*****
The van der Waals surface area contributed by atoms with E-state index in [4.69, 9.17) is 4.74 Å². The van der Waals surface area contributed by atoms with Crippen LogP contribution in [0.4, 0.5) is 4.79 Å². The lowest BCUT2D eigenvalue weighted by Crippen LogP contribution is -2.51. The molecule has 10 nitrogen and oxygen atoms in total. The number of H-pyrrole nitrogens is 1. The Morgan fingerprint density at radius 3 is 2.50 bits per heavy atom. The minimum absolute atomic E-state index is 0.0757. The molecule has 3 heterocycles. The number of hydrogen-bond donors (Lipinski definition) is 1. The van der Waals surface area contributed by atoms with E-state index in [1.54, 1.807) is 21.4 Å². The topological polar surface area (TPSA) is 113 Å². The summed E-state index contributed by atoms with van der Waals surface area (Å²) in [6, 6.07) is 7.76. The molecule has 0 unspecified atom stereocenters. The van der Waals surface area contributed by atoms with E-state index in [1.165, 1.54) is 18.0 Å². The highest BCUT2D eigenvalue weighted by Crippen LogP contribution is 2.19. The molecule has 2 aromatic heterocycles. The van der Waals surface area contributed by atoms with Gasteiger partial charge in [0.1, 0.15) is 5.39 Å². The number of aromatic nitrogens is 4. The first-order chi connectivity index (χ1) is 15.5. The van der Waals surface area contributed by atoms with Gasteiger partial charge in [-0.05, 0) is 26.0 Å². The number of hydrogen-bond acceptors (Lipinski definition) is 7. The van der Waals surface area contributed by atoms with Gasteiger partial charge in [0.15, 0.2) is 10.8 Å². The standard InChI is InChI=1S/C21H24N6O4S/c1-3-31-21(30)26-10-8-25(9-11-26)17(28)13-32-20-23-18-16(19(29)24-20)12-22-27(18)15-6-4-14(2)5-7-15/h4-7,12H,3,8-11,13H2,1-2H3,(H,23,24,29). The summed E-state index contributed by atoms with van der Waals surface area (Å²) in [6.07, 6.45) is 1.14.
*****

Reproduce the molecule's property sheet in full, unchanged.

The van der Waals surface area contributed by atoms with E-state index in [4.69, 9.17) is 4.74 Å². The van der Waals surface area contributed by atoms with Crippen LogP contribution in [0.4, 0.5) is 4.79 Å². The lowest BCUT2D eigenvalue weighted by Crippen LogP contribution is -2.51. The molecule has 10 nitrogen and oxygen atoms in total. The number of H-pyrrole nitrogens is 1. The Morgan fingerprint density at radius 3 is 2.50 bits per heavy atom. The minimum absolute atomic E-state index is 0.0757. The molecule has 3 heterocycles. The number of hydrogen-bond donors (Lipinski definition) is 1. The van der Waals surface area contributed by atoms with E-state index in [1.54, 1.807) is 21.4 Å². The topological polar surface area (TPSA) is 113 Å². The summed E-state index contributed by atoms with van der Waals surface area (Å²) in [6, 6.07) is 7.76. The molecule has 0 unspecified atom stereocenters. The van der Waals surface area contributed by atoms with E-state index in [1.165, 1.54) is 18.0 Å². The highest BCUT2D eigenvalue weighted by Crippen LogP contribution is 2.19. The molecule has 2 aromatic heterocycles. The van der Waals surface area contributed by atoms with Gasteiger partial charge in [0.1, 0.15) is 5.39 Å². The number of aromatic nitrogens is 4. The first-order chi connectivity index (χ1) is 15.5. The van der Waals surface area contributed by atoms with Gasteiger partial charge in [-0.05, 0) is 26.0 Å². The number of hydrogen-bond acceptors (Lipinski definition) is 7. The van der Waals surface area contributed by atoms with Gasteiger partial charge in [0.15, 0.2) is 10.8 Å². The standard InChI is InChI=1S/C21H24N6O4S/c1-3-31-21(30)26-10-8-25(9-11-26)17(28)13-32-20-23-18-16(19(29)24-20)12-22-27(18)15-6-4-14(2)5-7-15/h4-7,12H,3,8-11,13H2,1-2H3,(H,23,24,29). The summed E-state index contributed by atoms with van der Waals surface area (Å²) in [6.07, 6.45) is 1.14.